Citizen power helps track deforestation

It looks like citizen science is really taking off, providing multiple data sources that deliver unprecedented levels of accuracy about the extent of worldwide forests and the creatures that live in them. A series of new maps combine multi-sensory data, stats and crowdsourcing, adding vital insight from trained citizen scientists.

 8 different data sources create a hybrid map

The resulting hybrid forest map, published by the International Institute for Applied System Analysis Geo-Wiki team on the Geo-Wiki website, has been created using 8 different data sources, revealing a much more accurate picture than existing maps, covering forest location and an estimate of the percentage forest cover.

Why is the new map so important? Knowing the location and extent of forests is crucial for modelling effective ecology, climate change and economic predictions and it’s also really important for researchers who want the very best, most accurate and timely stats to estimate deforestation and degradation.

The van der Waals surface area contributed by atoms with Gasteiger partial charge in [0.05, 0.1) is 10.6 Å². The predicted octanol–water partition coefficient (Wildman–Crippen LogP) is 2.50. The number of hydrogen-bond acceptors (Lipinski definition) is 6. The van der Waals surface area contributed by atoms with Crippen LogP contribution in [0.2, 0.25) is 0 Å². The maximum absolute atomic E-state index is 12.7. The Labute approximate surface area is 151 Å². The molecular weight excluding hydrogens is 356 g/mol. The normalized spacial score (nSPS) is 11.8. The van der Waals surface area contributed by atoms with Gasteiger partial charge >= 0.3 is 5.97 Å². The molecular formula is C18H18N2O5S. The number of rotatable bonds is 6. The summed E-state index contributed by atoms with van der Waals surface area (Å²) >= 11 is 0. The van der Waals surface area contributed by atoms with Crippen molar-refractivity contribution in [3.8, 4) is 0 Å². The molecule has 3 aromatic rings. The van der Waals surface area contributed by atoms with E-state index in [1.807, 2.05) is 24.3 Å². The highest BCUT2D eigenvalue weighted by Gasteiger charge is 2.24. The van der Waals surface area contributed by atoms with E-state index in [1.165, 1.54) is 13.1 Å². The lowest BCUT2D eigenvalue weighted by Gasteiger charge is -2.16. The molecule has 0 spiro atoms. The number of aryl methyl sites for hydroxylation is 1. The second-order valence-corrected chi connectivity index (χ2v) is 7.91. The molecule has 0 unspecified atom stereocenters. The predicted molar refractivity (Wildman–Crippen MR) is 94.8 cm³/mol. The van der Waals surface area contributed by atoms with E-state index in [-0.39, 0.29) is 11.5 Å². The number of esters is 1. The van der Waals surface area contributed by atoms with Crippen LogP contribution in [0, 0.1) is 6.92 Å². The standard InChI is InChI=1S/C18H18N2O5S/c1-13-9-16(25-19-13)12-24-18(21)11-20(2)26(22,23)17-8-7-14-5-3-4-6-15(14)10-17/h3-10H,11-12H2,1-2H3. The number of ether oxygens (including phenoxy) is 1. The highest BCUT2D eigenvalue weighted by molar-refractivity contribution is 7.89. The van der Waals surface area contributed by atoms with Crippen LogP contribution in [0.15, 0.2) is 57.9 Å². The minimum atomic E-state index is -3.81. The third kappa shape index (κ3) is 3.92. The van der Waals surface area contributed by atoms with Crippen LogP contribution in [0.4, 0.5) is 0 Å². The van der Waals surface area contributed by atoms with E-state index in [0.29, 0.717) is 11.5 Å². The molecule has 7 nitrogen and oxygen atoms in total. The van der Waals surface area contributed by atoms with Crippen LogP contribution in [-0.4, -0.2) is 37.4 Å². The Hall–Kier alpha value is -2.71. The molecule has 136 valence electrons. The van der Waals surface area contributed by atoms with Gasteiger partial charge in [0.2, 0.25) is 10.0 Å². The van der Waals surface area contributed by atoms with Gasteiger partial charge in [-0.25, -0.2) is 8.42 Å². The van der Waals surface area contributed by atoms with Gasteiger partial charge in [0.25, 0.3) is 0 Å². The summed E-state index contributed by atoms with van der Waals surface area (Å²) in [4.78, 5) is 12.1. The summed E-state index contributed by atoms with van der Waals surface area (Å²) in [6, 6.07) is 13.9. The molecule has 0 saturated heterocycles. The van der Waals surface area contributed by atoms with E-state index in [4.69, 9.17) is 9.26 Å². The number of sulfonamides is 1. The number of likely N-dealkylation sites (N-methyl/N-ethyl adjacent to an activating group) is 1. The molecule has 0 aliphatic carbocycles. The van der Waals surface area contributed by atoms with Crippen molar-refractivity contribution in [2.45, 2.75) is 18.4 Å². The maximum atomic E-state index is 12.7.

Improving research and informing better policy making

The new maps will inform research and the decisions of policymakers, who rely on forest data for planning. And they complement earlier maps looking at global cropland and land cover, published earlier in 2015. Currently covering the year 2000, a base year for modelling, plans are afoot for maps created with data from 2010.

It just goes to show how ordinary people can contribute to essential research in their spare time. If you’d like to join in similar studies and do your bit for the future of the world’s rainforests, there’s plenty of advice online about how to get involved and become a citizen scientist. Here are three good sources:

Article from the Rainforest Foundations – the rainforest defenders.


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